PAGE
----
Stumpf’s decision to stick with Tigers has its payoff

Chris McCosky
The Detroit News
Daniel Stumpf of the Detroit Tigers pitches during the seventh inning Saturday.

Detroit — At this time last year, Daniel Stumpf was serving an 80-game suspension after violating Major League Baseball’s policy against using performance-enhancing drugs.

He had made the Phillies opening day roster as a Rule 5 draft pick but, suspended and back home in Texas, playing in the big leagues again must’ve seemed like a long shot, especially after the Phillies returned him to his original organization, Kansas City, last July.

The long shot came in. The Tigers recalled the left-hander from Triple-A Toledo Friday night to replace Matthew Boyd, who was sent back down to work through his mechanical issues.

“I was not expecting it,” Stumpf said. “I was just trying to throw the ball down there and get outs. Just trying to make my way back up here.”

The Tigers took a chance on Stumpf this winter, taking him in the Rule 5 draft after he’d been left unprotected by the Royals.

He pitched well at times this spring, but did not make the Tigers’ 25-man roster.

Daniel Stumpf

As a second-time Rule 5 pick, Stumpf had the option to elect free agency rather than be returned to Kansas City. Instead, he opted to re-sign with the Tigers and begin the season at Triple-A Toledo.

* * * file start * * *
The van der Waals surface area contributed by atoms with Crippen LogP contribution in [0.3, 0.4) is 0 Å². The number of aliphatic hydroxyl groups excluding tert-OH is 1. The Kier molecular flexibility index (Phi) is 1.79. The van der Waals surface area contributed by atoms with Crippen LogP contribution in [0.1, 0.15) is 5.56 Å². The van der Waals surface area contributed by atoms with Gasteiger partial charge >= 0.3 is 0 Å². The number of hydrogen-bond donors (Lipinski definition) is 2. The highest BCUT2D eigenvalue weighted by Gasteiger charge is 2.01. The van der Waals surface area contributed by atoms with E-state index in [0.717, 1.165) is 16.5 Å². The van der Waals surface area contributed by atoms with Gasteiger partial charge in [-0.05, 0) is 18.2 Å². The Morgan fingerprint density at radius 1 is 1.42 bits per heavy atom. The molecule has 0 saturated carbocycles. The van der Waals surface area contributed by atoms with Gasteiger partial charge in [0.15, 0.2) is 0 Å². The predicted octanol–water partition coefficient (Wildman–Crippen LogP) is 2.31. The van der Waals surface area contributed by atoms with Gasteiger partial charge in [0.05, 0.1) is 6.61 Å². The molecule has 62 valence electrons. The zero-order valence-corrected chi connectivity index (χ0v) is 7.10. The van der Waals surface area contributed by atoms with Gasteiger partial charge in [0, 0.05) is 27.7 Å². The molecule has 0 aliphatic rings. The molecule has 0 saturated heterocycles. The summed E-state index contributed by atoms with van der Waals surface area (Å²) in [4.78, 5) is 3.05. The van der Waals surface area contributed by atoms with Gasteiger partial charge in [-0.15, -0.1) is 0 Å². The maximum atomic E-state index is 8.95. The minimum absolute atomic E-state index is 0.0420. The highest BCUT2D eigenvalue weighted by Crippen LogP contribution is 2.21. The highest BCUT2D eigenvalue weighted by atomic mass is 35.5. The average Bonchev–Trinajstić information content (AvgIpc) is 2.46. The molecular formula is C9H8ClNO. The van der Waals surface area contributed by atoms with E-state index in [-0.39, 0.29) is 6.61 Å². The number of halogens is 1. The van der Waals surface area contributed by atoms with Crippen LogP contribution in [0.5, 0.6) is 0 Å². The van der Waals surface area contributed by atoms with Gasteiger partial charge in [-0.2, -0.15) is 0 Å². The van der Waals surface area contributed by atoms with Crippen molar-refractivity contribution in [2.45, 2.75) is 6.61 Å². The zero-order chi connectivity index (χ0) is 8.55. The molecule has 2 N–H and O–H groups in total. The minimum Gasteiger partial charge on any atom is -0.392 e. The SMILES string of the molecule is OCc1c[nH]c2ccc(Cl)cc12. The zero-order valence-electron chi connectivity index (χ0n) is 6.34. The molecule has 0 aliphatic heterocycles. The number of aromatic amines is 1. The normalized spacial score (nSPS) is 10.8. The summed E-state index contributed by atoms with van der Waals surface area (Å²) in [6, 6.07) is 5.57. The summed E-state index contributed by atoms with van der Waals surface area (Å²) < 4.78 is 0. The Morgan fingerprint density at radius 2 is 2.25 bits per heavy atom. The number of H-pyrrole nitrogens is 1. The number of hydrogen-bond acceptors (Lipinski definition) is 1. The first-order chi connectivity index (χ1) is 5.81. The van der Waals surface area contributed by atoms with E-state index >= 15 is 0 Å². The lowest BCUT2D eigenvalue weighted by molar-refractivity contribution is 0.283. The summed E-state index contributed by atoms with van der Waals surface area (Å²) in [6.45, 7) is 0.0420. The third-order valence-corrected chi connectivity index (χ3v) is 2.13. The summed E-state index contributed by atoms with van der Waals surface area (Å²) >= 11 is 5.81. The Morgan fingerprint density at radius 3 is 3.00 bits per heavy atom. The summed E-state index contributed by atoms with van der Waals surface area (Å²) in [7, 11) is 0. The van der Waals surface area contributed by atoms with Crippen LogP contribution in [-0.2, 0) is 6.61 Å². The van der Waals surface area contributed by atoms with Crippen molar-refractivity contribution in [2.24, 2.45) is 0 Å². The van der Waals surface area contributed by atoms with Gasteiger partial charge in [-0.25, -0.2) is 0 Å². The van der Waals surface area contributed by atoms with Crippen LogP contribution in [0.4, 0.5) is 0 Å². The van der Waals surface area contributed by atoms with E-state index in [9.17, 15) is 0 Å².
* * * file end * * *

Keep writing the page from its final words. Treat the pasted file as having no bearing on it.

“I decided to come back to the Tigers,” he said. “I felt my opportunity was really good here. I was blessed that they wanted me back. I tried to throw well down there and hoped that eventually I would make my way up here.”

He was throwing well, and often, for the Mud Hens. He was leading the International League with 24 games pitched.

{itching usually in the seventh, eighth or ninth innings, he was 1-2 with a 3.38 ERA, allowing eight runs in 21⅓ innings. His strikeouts-to-walks ratio was good — 26-5 — and he was dominating left-handed hitters (35 at-bats, .200, 16 strikeouts, one walk).

“It’s just being able to get more reps,” Stumpf said of his success. “I haven’t had a huge innings load, but I was getting out there consistently. That helps. Me personally, throwing more makes me sharper.”

He features a hard, sinking fastball (91-93 mph) with a change-up and slider. When he’s right, he gets a lot of groundballs.

“I am just going to try and be myself and throw the ball like I can,” he said. “I am not going to try and change anything with that. It’s definitely been a journey. I mean, this was my first year in Triple-A. Great guys, great coaches — I really enjoyed the experience.

“But, the main goal was to try and get back here.”

Manager Brad Ausmus said Stumpf would be a short reliever, though not strictly a situational lefty. He takes over the role that lefty Kyle Ryan had at the beginning of the season. Ausmus was asked for a progress report on Ryan.

“He had a decent outing last night (in Scranton),” Ausmus said. “But there’s still been some inconsistency (with his command and control). Overall improved, but still inconsistent.”

Twitter @cmccosky